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Weak mining laws could add to Indonesia’s high drowning rates

Last month, Indonesia’s parliament managed to pass a revised law on mineral resources and coal, the Mining Law No.4/2009, without much scrutiny from civil organisations as the country is practising strict physical distancing.

Like the earlier version, the new revision, Law no. 3/2020, sets no requirements to fill abandoned mine pits.

Our recently published study shows filling mining voids, particularly those close to residential areas, is critical to avoid drownings, especially in children.

To date, rainwater-filled mining pits in the province of East Kalimantan have claimed 37 lives, 32 of which were children under 18.

Unfortunately, the current regulations are insufficient to protect locals from hazardous mining practices.

Lack of legal clarity

Mine reclamation is defined broadly in the previous mining law as an activity carried out throughout the phases of mining to arrange, restore and improve the quality of the environment and ecosystem to enable them to function again according to its designation.

The previous law and the revision require mining license holders to submit a reclamation and post-mining activity plan, and set aside a reclamation and post-mining guarantee in the form of a term deposit.

More specific requirements for reclamation are set out in implementing regulations that state voids must be made safe, slopes stabilised, water quality in voids or on sites restored and monitored, and the mine site re-vegetated.

Other related laws governing mining require setting up fences or warning signs surrounding the mine site.

A water-filled mining pit in Makroman, Samarinda.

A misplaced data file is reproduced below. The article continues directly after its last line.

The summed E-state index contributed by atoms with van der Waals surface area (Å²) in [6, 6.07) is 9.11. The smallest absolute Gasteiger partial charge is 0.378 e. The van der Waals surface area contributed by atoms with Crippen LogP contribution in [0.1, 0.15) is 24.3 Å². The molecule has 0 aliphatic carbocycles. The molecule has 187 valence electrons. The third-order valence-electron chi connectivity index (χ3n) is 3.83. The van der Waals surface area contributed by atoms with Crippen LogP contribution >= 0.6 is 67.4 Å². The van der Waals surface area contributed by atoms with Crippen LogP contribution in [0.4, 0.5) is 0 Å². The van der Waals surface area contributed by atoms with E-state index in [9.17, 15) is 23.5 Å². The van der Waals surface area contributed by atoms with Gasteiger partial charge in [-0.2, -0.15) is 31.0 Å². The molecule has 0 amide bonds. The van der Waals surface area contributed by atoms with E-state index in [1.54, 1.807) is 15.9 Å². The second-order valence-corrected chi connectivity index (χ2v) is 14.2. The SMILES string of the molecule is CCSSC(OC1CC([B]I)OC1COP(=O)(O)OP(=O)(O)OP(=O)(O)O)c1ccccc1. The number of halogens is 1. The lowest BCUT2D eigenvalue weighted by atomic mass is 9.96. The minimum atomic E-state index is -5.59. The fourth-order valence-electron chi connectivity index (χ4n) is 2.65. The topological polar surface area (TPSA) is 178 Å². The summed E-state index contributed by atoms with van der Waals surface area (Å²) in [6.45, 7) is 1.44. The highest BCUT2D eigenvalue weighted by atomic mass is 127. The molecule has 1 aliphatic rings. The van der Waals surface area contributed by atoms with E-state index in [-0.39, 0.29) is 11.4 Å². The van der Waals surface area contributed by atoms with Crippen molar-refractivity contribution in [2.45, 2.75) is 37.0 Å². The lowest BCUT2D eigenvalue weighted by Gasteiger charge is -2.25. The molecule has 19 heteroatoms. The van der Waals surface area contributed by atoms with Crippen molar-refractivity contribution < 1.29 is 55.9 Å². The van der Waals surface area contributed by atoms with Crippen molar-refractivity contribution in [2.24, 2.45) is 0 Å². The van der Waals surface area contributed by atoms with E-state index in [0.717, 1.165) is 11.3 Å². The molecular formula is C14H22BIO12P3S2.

Tessa Toumbourou

In our research, respondents said a lack of clarity in previous laws allows mining companies to interpret reclamation narrowly, as limited to re-vegetating cleared land and the overburden (material that has been dug out of the mine pit and piled on site).

Our research draws on key informant interviews, focus group discussions and site observations between December 2018 and May 2019.

Twenty four interviewees were from institutions including national and sub-national government, non-government and community organisations, mining companies and academia.

We also conducted interviews with local mining-affected communities.

We complemented our data with 32 interviews conducted between 2015 and 2017 with key informants from government, international NGOs, development organisations, and mining companies.

We compiled various government data sources, land satellite imagery (2016-2020) and media reports to show the location of mine-related fatalities and mine areas around Samarinda, East Kalimantan.

The law mentioned nothing about refilling the voids back after exploitation, a restoration activity that would be expensive for mining companies. Therefore, normal practice was simply to leave the mining pits behind.


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